I am not saying that writers need to be or ought to be isolated, either from other writers or from the reading public at large. But writers must to some degree believe that they are alone with their own words. And writers who are alone with their words will quite naturally, from time to time, conclude that some of those words should remain private. This needs to be emphasized right now, when so few people in the publishing industry understand why anything that has been written, and especially written by a well-known author, should not be published, and not published with the widest possible readership in mind. I was somewhat startled, a few weeks ago, to open a new collection of poems by James Schuyler, who died in 1991. The strange thing about Other Flowers: Uncollected Poems—which contains 163 poems discovered among Schuyler’s papers in the Mandeville Special Collections Library at the University of California, San Diego—is that the editors, James Meetze and Simon Pettet, feel no obligation to explain why this book exists. Didn’t anybody wonder why these poems were not published during Schuyler’s lifetime? There are many possible explanations. Schuyler might have thought certain poems were not good enough. Or he might have thought there was some virtue in publishing less rather than more. Or it may be that an editor prevented him from publishing things he in fact wanted to publish. But none of these questions is even considered, at least not in the brief introductory texts that the editors have included with Other Flowers. The idea—extremely simple, even simplistic—appears to be that if it was written it needs to be read.

The Schuyler collection is only one in what has become a flood of posthumous publications, encompassing work by Elizabeth Bishop, Henry Roth, Ralph Ellison, and Vladimir Nabokov. I am not against the publication of this material, at least in some form. What I fear is that many readers are coming to believe that a writer who holds something back from publication is somehow acting unnaturally. Nobody understands the extent to which, even for the widely acclaimed author with ready access to publication, the process of writing can sometimes necessitate a rejection or at least an avoidance of one’s own readers. That silence is a part of writing—that the work of this day or this week or even this year might for good reason be withheld—is becoming harder and harder to comprehend. There have always of course been posthumous publications. And there have always been controversies as to whether or not publication was in line with the author’s wishes. But the idea that somebody might choose not to publish—or might choose to publish in a small circulation magazine rather than a large circulation one—can look downright bizarre in the age of the blog and the tweet. The space between the writer and the reader is evaporating.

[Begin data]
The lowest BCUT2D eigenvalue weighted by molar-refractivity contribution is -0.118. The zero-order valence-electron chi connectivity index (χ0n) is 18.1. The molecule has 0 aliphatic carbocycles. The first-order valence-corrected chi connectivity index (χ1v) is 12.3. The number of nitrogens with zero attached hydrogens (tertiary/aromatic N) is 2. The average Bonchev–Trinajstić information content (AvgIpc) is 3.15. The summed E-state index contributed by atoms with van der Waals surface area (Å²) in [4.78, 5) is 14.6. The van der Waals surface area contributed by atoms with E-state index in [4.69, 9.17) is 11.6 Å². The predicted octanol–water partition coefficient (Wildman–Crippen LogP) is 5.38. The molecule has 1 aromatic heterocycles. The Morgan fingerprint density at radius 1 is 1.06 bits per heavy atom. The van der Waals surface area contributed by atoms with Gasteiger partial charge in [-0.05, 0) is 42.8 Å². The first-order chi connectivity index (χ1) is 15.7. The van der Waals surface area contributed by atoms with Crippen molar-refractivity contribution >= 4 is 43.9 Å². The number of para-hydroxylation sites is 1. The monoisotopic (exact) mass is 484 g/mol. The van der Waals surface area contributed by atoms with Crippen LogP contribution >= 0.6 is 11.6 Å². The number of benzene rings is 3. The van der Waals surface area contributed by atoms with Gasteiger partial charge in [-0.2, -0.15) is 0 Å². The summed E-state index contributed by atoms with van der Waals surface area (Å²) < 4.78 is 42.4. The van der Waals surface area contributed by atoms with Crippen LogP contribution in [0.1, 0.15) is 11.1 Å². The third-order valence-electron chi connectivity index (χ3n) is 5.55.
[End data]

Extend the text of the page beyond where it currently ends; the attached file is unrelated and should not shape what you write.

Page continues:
Writing, initially a very private act, has the potential to become an overwhelmingly public act. I realize that this is part of the excitement of writing. I’ve experienced that excitement firsthand. But how a writer chooses to negotiate the transition between the privacy of writing and the publicness of reading will ultimately determine what kind of a writer he or she is. Writers who publish with small circulation magazines and tiny, non-commercial presses can sometimes achieve an astonishingly powerful presence, because they’ve acquired their readers gradually, incrementally, one by one. And the writer who begins with the big blastoff by the major New York publishing house can all too easily vanish. Nothing is for sure. The writer who holds back too much may well be a hopeless neurotic. But if there are risks involved in resisting the public, there are also dangers involved in running after the public. Nobody talks about those dangers anymore.

Jed Perl is the art critic for The New Republic.